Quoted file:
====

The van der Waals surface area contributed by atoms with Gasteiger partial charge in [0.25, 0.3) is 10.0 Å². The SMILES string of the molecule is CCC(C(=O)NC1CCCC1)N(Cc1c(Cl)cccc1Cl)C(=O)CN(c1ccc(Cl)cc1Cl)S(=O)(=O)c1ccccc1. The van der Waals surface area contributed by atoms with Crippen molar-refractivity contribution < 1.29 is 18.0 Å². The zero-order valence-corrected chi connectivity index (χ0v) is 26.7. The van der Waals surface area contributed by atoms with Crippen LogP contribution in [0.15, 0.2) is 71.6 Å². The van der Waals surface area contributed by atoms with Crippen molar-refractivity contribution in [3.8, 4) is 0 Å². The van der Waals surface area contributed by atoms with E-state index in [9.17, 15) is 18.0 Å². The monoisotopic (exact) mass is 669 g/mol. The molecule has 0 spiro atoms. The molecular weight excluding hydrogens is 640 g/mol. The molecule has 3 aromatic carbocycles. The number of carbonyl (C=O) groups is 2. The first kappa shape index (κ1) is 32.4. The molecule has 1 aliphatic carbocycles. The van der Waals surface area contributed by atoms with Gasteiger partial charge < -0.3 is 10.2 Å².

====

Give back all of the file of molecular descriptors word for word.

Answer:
The van der Waals surface area contributed by atoms with Gasteiger partial charge in [0.25, 0.3) is 10.0 Å². The SMILES string of the molecule is CCC(C(=O)NC1CCCC1)N(Cc1c(Cl)cccc1Cl)C(=O)CN(c1ccc(Cl)cc1Cl)S(=O)(=O)c1ccccc1. The van der Waals surface area contributed by atoms with Crippen molar-refractivity contribution < 1.29 is 18.0 Å². The zero-order valence-corrected chi connectivity index (χ0v) is 26.7. The van der Waals surface area contributed by atoms with Crippen LogP contribution in [0.15, 0.2) is 71.6 Å². The van der Waals surface area contributed by atoms with Crippen molar-refractivity contribution in [3.8, 4) is 0 Å². The van der Waals surface area contributed by atoms with E-state index in [9.17, 15) is 18.0 Å². The monoisotopic (exact) mass is 669 g/mol. The molecule has 0 spiro atoms. The molecular weight excluding hydrogens is 640 g/mol. The molecule has 3 aromatic carbocycles. The number of carbonyl (C=O) groups is 2. The first kappa shape index (κ1) is 32.4. The molecule has 1 aliphatic carbocycles. The van der Waals surface area contributed by atoms with Gasteiger partial charge < -0.3 is 10.2 Å².